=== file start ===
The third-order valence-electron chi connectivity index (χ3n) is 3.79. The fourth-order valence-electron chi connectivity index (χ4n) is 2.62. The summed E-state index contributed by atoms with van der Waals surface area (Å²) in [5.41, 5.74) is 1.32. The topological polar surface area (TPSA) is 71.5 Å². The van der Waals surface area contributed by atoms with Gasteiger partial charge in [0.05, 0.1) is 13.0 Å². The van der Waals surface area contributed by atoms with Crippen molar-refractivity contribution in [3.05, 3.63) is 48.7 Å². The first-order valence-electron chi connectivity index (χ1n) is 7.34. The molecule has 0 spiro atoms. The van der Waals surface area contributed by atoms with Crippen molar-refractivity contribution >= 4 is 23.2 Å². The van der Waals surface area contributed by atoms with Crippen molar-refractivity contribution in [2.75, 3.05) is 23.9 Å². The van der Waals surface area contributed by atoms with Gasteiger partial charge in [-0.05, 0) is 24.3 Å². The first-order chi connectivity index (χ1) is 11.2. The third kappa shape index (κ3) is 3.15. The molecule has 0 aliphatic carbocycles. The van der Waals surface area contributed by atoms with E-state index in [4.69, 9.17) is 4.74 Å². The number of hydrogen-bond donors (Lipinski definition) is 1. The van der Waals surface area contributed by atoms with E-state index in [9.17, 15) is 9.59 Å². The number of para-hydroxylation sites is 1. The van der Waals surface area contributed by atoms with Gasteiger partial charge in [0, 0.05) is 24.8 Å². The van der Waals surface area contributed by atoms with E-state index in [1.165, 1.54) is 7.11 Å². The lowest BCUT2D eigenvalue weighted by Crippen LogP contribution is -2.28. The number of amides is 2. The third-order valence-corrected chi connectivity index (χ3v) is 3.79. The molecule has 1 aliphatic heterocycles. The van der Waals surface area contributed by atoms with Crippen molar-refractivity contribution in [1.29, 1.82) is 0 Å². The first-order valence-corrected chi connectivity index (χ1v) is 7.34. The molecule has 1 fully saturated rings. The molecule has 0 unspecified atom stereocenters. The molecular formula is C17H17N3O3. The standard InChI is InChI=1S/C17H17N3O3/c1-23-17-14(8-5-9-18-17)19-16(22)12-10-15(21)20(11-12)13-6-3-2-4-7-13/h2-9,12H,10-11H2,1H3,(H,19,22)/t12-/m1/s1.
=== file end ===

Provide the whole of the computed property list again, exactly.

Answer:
The third-order valence-electron chi connectivity index (χ3n) is 3.79. The fourth-order valence-electron chi connectivity index (χ4n) is 2.62. The summed E-state index contributed by atoms with van der Waals surface area (Å²) in [5.41, 5.74) is 1.32. The topological polar surface area (TPSA) is 71.5 Å². The van der Waals surface area contributed by atoms with Gasteiger partial charge in [0.05, 0.1) is 13.0 Å². The van der Waals surface area contributed by atoms with Crippen molar-refractivity contribution in [3.05, 3.63) is 48.7 Å². The first-order valence-electron chi connectivity index (χ1n) is 7.34. The molecule has 0 spiro atoms. The van der Waals surface area contributed by atoms with Crippen molar-refractivity contribution >= 4 is 23.2 Å². The van der Waals surface area contributed by atoms with Crippen molar-refractivity contribution in [2.75, 3.05) is 23.9 Å². The van der Waals surface area contributed by atoms with Gasteiger partial charge in [-0.05, 0) is 24.3 Å². The first-order chi connectivity index (χ1) is 11.2. The third kappa shape index (κ3) is 3.15. The molecule has 0 aliphatic carbocycles. The van der Waals surface area contributed by atoms with E-state index in [4.69, 9.17) is 4.74 Å². The number of hydrogen-bond donors (Lipinski definition) is 1. The van der Waals surface area contributed by atoms with E-state index in [9.17, 15) is 9.59 Å². The number of para-hydroxylation sites is 1. The van der Waals surface area contributed by atoms with Gasteiger partial charge in [0, 0.05) is 24.8 Å². The van der Waals surface area contributed by atoms with E-state index in [1.165, 1.54) is 7.11 Å². The lowest BCUT2D eigenvalue weighted by Crippen LogP contribution is -2.28. The number of amides is 2. The third-order valence-corrected chi connectivity index (χ3v) is 3.79. The molecule has 1 aliphatic heterocycles. The van der Waals surface area contributed by atoms with Crippen molar-refractivity contribution in [1.29, 1.82) is 0 Å². The first-order valence-corrected chi connectivity index (χ1v) is 7.34. The molecule has 1 fully saturated rings. The molecule has 0 unspecified atom stereocenters. The molecular formula is C17H17N3O3. The standard InChI is InChI=1S/C17H17N3O3/c1-23-17-14(8-5-9-18-17)19-16(22)12-10-15(21)20(11-12)13-6-3-2-4-7-13/h2-9,12H,10-11H2,1H3,(H,19,22)/t12-/m1/s1.